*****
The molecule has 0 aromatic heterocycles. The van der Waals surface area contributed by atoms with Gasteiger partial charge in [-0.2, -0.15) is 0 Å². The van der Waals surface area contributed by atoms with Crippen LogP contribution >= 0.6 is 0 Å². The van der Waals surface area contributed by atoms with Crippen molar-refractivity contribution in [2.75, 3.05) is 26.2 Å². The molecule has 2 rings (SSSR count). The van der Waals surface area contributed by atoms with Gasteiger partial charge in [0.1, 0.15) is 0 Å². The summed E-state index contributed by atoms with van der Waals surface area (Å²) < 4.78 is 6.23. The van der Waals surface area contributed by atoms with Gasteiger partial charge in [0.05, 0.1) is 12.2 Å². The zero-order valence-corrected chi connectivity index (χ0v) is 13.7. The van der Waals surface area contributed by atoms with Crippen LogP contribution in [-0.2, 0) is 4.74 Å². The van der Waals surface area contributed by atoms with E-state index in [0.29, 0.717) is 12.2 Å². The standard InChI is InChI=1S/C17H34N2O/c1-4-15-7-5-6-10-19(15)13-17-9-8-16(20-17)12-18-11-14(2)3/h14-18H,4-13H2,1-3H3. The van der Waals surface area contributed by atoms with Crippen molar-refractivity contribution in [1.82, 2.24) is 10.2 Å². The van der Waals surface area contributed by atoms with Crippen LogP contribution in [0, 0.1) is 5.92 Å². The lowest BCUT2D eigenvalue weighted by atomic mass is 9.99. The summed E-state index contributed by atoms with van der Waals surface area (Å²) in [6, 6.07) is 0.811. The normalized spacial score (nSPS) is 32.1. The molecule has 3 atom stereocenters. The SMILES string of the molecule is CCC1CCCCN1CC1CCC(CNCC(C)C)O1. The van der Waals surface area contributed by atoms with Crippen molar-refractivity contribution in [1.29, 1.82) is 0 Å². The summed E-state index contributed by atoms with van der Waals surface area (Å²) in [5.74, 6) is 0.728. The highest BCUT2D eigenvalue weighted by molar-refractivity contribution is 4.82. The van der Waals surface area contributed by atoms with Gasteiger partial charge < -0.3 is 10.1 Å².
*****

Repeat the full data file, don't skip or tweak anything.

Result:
The molecule has 0 aromatic heterocycles. The van der Waals surface area contributed by atoms with Gasteiger partial charge in [-0.2, -0.15) is 0 Å². The van der Waals surface area contributed by atoms with Crippen LogP contribution >= 0.6 is 0 Å². The van der Waals surface area contributed by atoms with Crippen molar-refractivity contribution in [2.75, 3.05) is 26.2 Å². The molecule has 2 rings (SSSR count). The van der Waals surface area contributed by atoms with Gasteiger partial charge in [0.1, 0.15) is 0 Å². The summed E-state index contributed by atoms with van der Waals surface area (Å²) < 4.78 is 6.23. The van der Waals surface area contributed by atoms with Gasteiger partial charge in [0.05, 0.1) is 12.2 Å². The zero-order valence-corrected chi connectivity index (χ0v) is 13.7. The van der Waals surface area contributed by atoms with Crippen LogP contribution in [-0.2, 0) is 4.74 Å². The van der Waals surface area contributed by atoms with E-state index in [0.29, 0.717) is 12.2 Å². The standard InChI is InChI=1S/C17H34N2O/c1-4-15-7-5-6-10-19(15)13-17-9-8-16(20-17)12-18-11-14(2)3/h14-18H,4-13H2,1-3H3. The van der Waals surface area contributed by atoms with Crippen molar-refractivity contribution in [1.82, 2.24) is 10.2 Å². The van der Waals surface area contributed by atoms with Crippen LogP contribution in [0, 0.1) is 5.92 Å². The lowest BCUT2D eigenvalue weighted by atomic mass is 9.99. The summed E-state index contributed by atoms with van der Waals surface area (Å²) in [6, 6.07) is 0.811. The normalized spacial score (nSPS) is 32.1. The molecule has 3 atom stereocenters. The SMILES string of the molecule is CCC1CCCCN1CC1CCC(CNCC(C)C)O1. The van der Waals surface area contributed by atoms with Crippen molar-refractivity contribution in [1.29, 1.82) is 0 Å². The summed E-state index contributed by atoms with van der Waals surface area (Å²) in [5.74, 6) is 0.728. The highest BCUT2D eigenvalue weighted by molar-refractivity contribution is 4.82. The van der Waals surface area contributed by atoms with Gasteiger partial charge < -0.3 is 10.1 Å².